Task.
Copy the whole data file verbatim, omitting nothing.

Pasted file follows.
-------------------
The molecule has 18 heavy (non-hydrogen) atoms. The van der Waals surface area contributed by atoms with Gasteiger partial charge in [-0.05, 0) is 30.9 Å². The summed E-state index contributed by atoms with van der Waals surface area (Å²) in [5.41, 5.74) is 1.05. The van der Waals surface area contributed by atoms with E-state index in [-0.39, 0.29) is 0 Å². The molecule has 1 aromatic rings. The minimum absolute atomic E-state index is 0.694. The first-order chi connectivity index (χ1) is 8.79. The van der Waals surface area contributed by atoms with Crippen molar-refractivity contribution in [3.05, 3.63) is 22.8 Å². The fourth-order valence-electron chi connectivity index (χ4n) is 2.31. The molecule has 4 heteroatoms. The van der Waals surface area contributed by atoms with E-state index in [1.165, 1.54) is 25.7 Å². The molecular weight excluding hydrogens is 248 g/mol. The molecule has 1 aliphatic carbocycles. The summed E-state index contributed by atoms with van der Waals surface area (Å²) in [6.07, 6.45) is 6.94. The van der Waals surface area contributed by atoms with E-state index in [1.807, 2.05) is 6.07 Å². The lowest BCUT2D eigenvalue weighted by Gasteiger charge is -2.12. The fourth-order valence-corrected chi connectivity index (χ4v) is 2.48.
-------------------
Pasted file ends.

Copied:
The molecule has 18 heavy (non-hydrogen) atoms. The van der Waals surface area contributed by atoms with Gasteiger partial charge in [-0.05, 0) is 30.9 Å². The summed E-state index contributed by atoms with van der Waals surface area (Å²) in [5.41, 5.74) is 1.05. The van der Waals surface area contributed by atoms with E-state index in [-0.39, 0.29) is 0 Å². The molecule has 1 aromatic rings. The minimum absolute atomic E-state index is 0.694. The first-order chi connectivity index (χ1) is 8.79. The van der Waals surface area contributed by atoms with Crippen molar-refractivity contribution in [3.05, 3.63) is 22.8 Å². The fourth-order valence-electron chi connectivity index (χ4n) is 2.31. The molecule has 4 heteroatoms. The van der Waals surface area contributed by atoms with E-state index in [1.165, 1.54) is 25.7 Å². The molecular weight excluding hydrogens is 248 g/mol. The molecule has 1 aliphatic carbocycles. The summed E-state index contributed by atoms with van der Waals surface area (Å²) in [6.07, 6.45) is 6.94. The van der Waals surface area contributed by atoms with E-state index in [1.807, 2.05) is 6.07 Å². The lowest BCUT2D eigenvalue weighted by Gasteiger charge is -2.12. The fourth-order valence-corrected chi connectivity index (χ4v) is 2.48.